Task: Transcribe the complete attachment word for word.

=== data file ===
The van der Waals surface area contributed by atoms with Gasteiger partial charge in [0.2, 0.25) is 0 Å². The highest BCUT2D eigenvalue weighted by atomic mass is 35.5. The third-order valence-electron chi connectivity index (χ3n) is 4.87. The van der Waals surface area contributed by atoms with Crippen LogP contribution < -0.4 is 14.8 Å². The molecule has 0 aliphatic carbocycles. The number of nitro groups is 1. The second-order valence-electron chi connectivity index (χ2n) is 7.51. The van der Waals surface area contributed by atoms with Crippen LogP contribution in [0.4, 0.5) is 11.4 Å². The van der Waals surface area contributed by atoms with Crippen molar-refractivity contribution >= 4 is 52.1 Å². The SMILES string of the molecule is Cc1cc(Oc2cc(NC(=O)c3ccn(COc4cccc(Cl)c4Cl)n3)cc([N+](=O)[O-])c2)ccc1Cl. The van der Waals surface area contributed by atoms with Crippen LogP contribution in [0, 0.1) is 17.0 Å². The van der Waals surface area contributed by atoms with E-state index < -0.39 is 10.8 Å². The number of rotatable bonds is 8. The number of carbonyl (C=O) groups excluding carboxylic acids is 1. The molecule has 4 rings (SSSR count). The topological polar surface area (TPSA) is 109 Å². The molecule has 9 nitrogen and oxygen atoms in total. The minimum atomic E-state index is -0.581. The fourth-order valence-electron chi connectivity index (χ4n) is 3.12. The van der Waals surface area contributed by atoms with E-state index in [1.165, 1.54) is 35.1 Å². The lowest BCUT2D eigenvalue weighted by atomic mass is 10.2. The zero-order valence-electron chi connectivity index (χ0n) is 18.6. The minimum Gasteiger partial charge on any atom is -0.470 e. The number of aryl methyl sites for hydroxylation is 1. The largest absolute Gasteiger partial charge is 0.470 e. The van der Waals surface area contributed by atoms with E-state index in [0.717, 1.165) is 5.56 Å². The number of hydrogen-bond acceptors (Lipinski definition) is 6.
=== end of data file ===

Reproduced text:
The van der Waals surface area contributed by atoms with Gasteiger partial charge in [0.2, 0.25) is 0 Å². The highest BCUT2D eigenvalue weighted by atomic mass is 35.5. The third-order valence-electron chi connectivity index (χ3n) is 4.87. The van der Waals surface area contributed by atoms with Crippen LogP contribution < -0.4 is 14.8 Å². The molecule has 0 aliphatic carbocycles. The number of nitro groups is 1. The second-order valence-electron chi connectivity index (χ2n) is 7.51. The van der Waals surface area contributed by atoms with Crippen LogP contribution in [0.4, 0.5) is 11.4 Å². The van der Waals surface area contributed by atoms with Crippen molar-refractivity contribution >= 4 is 52.1 Å². The SMILES string of the molecule is Cc1cc(Oc2cc(NC(=O)c3ccn(COc4cccc(Cl)c4Cl)n3)cc([N+](=O)[O-])c2)ccc1Cl. The van der Waals surface area contributed by atoms with Crippen LogP contribution in [0, 0.1) is 17.0 Å². The van der Waals surface area contributed by atoms with E-state index < -0.39 is 10.8 Å². The number of rotatable bonds is 8. The number of carbonyl (C=O) groups excluding carboxylic acids is 1. The molecule has 4 rings (SSSR count). The topological polar surface area (TPSA) is 109 Å². The molecule has 9 nitrogen and oxygen atoms in total. The minimum atomic E-state index is -0.581. The fourth-order valence-electron chi connectivity index (χ4n) is 3.12. The van der Waals surface area contributed by atoms with E-state index in [1.165, 1.54) is 35.1 Å². The lowest BCUT2D eigenvalue weighted by atomic mass is 10.2. The zero-order valence-electron chi connectivity index (χ0n) is 18.6. The minimum Gasteiger partial charge on any atom is -0.470 e. The number of aryl methyl sites for hydroxylation is 1. The largest absolute Gasteiger partial charge is 0.470 e. The van der Waals surface area contributed by atoms with E-state index in [0.717, 1.165) is 5.56 Å². The number of hydrogen-bond acceptors (Lipinski definition) is 6.